Today I am working as a registered nurse at a specialty hospital for behavioral health clients. I am preparing to meet with a newly admitted client, F.A., whom has been medically diagnosed with social anxiety disorder. Social anxiety disorder, also known as social phobia “is a chronic anxiety disorder marked by fear and excessive self-consciousness in public” (Schub & March, 2018). I know from reading her chart that F.A. is a 47-year-old Caucasian female client who lives alone at her home in the country.
Delving into F.A.’s intake paperwork I find that she has voluntarily admitted herself for therapeutic milieu. She has stated that in the last few years it is increasingly difficult to do things that were once mundane parts of life, such as go to the grocery store. “I pull into the parking lot and I look around at all the people and my heart just begins to pound.” F.A. is quoted as saying. “But what am I supposed to do? I cannot let my poor cats starve because I am afraid to go in public. I always feel that everyone is judging me, and when I go up to the checkout stand I notice that the cashier says hello to the person in front of me and then just rings up my items without greeting me. Takes my money and goes on to the next person in line.
I notice she tells them hello, too, but not me. I feel like I am constantly being stared at and judged. I just hurry as fast as I can to get my shopping done and get out of there to get home.” According to the National Institute of Mental Health, a misinterpretation of the behaviors and actions of other people is a major factor in social anxiety (Social Anxiety Disorder: More Than Just Shyness, n.d.). I read on to see that F.A. began to work nights about a year ago because overnights she is basically alone and has no interaction with people on her shift at an assisted living facility. She has been divorced for 8 years and has two adult daughters that have urged her to seek more in-depth care for this disorder. No history of physical violence or past or present substance abuse issues were disclosed.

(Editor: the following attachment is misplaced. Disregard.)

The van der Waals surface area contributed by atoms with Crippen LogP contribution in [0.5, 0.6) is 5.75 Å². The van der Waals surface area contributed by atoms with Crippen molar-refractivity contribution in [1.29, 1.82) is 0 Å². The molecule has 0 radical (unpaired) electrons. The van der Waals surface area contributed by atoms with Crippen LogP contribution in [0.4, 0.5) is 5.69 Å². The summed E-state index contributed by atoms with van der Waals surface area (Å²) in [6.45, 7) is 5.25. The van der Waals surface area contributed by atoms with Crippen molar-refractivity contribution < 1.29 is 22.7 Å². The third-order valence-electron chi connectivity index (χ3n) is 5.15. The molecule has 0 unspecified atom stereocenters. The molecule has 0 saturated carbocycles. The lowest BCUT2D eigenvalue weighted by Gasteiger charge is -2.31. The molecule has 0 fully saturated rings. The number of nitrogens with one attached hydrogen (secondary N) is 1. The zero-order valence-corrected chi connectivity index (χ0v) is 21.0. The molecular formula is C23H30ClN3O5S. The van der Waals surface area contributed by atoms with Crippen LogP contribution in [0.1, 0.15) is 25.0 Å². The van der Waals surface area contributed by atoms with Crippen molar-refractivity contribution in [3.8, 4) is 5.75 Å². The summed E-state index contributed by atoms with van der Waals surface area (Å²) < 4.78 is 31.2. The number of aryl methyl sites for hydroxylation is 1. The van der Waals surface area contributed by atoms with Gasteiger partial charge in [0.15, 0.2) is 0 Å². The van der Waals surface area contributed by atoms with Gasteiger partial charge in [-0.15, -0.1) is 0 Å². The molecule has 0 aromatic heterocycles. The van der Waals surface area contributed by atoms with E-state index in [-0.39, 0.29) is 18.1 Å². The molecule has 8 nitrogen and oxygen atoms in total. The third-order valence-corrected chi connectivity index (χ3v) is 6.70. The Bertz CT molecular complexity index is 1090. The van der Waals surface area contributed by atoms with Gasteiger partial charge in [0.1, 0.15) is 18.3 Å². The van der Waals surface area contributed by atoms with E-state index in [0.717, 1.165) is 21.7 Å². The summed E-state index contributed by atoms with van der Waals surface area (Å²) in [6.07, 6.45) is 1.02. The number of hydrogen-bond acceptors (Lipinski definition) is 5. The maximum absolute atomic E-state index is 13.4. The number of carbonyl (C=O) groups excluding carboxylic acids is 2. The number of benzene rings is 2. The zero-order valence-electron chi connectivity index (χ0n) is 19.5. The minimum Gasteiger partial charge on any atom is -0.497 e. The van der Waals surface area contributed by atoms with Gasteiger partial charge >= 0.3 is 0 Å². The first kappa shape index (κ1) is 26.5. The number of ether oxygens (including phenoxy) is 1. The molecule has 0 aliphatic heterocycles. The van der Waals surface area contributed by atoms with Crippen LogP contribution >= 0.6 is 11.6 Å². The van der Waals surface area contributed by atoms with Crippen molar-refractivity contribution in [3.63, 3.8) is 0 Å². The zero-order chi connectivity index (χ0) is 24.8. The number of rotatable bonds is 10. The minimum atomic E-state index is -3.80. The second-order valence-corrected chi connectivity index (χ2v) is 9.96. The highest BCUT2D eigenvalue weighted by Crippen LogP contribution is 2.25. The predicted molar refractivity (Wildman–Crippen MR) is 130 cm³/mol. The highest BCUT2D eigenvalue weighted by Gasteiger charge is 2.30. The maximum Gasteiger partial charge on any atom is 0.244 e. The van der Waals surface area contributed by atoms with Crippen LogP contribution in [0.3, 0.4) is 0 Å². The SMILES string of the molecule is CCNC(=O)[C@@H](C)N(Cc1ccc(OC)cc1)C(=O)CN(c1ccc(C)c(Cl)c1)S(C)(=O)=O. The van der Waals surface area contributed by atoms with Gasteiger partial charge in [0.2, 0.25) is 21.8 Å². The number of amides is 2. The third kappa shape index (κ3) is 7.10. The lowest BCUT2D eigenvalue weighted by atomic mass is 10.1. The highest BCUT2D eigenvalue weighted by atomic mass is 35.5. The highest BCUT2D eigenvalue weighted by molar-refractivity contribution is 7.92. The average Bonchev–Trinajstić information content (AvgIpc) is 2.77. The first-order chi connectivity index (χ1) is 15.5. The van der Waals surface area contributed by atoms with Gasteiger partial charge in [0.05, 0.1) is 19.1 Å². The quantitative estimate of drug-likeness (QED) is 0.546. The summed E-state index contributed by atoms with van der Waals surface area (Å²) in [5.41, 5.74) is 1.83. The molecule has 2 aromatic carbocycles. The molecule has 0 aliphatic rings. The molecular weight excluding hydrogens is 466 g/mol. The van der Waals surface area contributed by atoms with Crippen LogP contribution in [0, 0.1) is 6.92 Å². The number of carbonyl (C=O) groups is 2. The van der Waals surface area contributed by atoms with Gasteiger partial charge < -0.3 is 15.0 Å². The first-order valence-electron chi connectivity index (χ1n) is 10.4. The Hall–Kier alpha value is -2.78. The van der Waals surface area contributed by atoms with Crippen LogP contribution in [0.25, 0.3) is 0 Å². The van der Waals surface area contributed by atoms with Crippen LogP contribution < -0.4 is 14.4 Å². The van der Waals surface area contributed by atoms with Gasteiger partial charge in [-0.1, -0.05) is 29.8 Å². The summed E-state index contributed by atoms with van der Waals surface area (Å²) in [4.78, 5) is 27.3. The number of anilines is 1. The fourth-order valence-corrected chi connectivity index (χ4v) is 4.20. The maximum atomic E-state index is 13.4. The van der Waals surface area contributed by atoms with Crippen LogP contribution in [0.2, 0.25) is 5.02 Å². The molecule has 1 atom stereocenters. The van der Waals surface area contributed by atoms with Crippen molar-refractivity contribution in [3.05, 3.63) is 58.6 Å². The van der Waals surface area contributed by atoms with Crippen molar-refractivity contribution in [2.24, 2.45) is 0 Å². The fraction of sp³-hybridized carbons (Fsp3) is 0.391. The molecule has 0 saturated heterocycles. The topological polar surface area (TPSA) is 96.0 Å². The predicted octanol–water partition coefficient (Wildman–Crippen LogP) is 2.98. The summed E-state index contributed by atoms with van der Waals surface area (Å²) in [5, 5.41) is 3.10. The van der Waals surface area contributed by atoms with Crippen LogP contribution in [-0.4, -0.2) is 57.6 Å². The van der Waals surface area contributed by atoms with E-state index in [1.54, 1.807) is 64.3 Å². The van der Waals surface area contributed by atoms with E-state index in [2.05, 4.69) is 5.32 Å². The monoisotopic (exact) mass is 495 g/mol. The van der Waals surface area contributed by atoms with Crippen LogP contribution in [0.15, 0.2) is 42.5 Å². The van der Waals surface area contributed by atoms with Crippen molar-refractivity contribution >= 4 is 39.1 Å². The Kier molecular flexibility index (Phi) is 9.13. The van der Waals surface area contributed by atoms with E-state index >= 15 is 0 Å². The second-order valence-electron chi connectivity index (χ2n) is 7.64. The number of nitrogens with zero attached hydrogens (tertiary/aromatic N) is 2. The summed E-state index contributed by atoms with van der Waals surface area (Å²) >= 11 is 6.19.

Medications and Interventions
The only recent interventions for this client have been via the pharmacological route. F.A. has been prescribed Venlafaxine, a serotonin-norepinephrine reuptake inhibitor which she has taken for almost 5 years along with lorazepam, an anti-anxiety medication. Last year her youngest daughter graduated from college. Because of her racing and pounding heart symptoms around large groups of people, her practitioner prescribed atenolol, a beta-blocker, so that she could attend the ceremony. Beta-blockers particularly atenolol and propranolol may be prescribed to complement therapy for social anxiety but must be done so “off-label” (Brown, 2018). F.A.’s eldest daughter, a registered nurse, is expecting her first baby in the next few months. Through a series of meetings at her mother’s residence, she convinces her mother to begin inpatient treatment. I read on in her intake information that in the past cognitive behavioral therapy and counseling through a private psychology practice have been unsuccessful. F.A. continues to take venlafaxine and lorazepam, but states “they help my symptoms; therefore, it is easier just to stay home.”
Personal Thoughts, Cognitive Concerns and Possible Interventions
As I conclude acquainting myself with F.A. by thoroughly scouring her chart, I can empathize with her situation. In a world where social media is prevalent and suggests women should all look and act a certain way it is no wonder that she feels like everyone is judging her. I can also personally attest how women over the age of 25 are almost shunned and discarded as used goods. In my personal opinion there is so much hate and violence today that no individual is safe. Turn on the television or the computer and people are arguing, name calling, shaming each other. This trend is quite disturbing and is one I feel will not be slowing in the future. After meeting personally with F.A., I believe that cognitively she has exhibited impaired judgment.
She stated in our meeting that she often would wait until she was completely out of food for a few days before entertaining the thought of a shopping trip. She claims that now her youngest daughter does her grocery shopping for her, so she does not have to leave home. Learning this information, F.A. seems to have tendencies for agoraphobia as well. According to the Mayo Clinic, agoraphobia is an anxiety disorder that “may be so overwhelming that you may feel unable to leave your own home” (Agoraphobia, 2017). As a nurse, collaborating with her provider to advocate for a possible change in medications may be an option for intervention as well as continued outpatient cognitive behavioral therapy (CBT). According to Harvard University, 12-16 weekly sessions of CBT can help those suffering from social anxiety disorder to “change the way they think about and behave in certain situations that terrify them (Treating social anxiety disorder, 2010).